Land plants ‘evolved from conjugating green algae’
The closest relatives to land plants are conjugating green algae such as Spirogyra.
Washington: A new research has revealed that the closest relatives to land plants are actually conjugating green algae such as Spirogyra.
It was thought that Charales were the closest relatives to land plants because they share (amongst other characteristics) a similar method of fertilisation, oogamy, with a large egg and small swimming sperm.
Some phylogenetic analysis had been done previously, on a smaller number of genes, which seemed to support the Charales theory.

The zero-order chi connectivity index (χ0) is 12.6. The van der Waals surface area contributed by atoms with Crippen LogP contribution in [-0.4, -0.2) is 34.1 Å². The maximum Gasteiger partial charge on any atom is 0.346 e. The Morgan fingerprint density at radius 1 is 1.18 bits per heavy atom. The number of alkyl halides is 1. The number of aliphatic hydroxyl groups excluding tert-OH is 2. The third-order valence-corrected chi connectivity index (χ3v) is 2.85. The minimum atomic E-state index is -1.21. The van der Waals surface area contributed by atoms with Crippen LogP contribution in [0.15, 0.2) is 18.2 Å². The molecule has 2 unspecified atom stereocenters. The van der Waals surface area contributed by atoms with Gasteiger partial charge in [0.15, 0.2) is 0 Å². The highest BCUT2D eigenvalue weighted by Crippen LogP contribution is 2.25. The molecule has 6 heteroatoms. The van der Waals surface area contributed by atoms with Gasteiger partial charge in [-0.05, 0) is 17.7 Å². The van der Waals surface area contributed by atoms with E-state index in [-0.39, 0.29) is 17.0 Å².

However, a multinational team, involving researchers in Germany and Canada, analysed genetic divergence in 129 genes from 40 different green plant taxa. This data showed that, despite the differences in reproductive strategy, the closest living relatives to land plants are in fact the Zygnematales.
Co-author of the study, Burkhard Becker explained, "It seems that Zygnematales have lost oogamy and their ability to produce sperm and egg cells, and instead, possibly due to selection pressure in the absence of free water, use conjugation for reproduction.”
The research has been published in BioMed Central``s open access journal BMC Evolutionary Biology.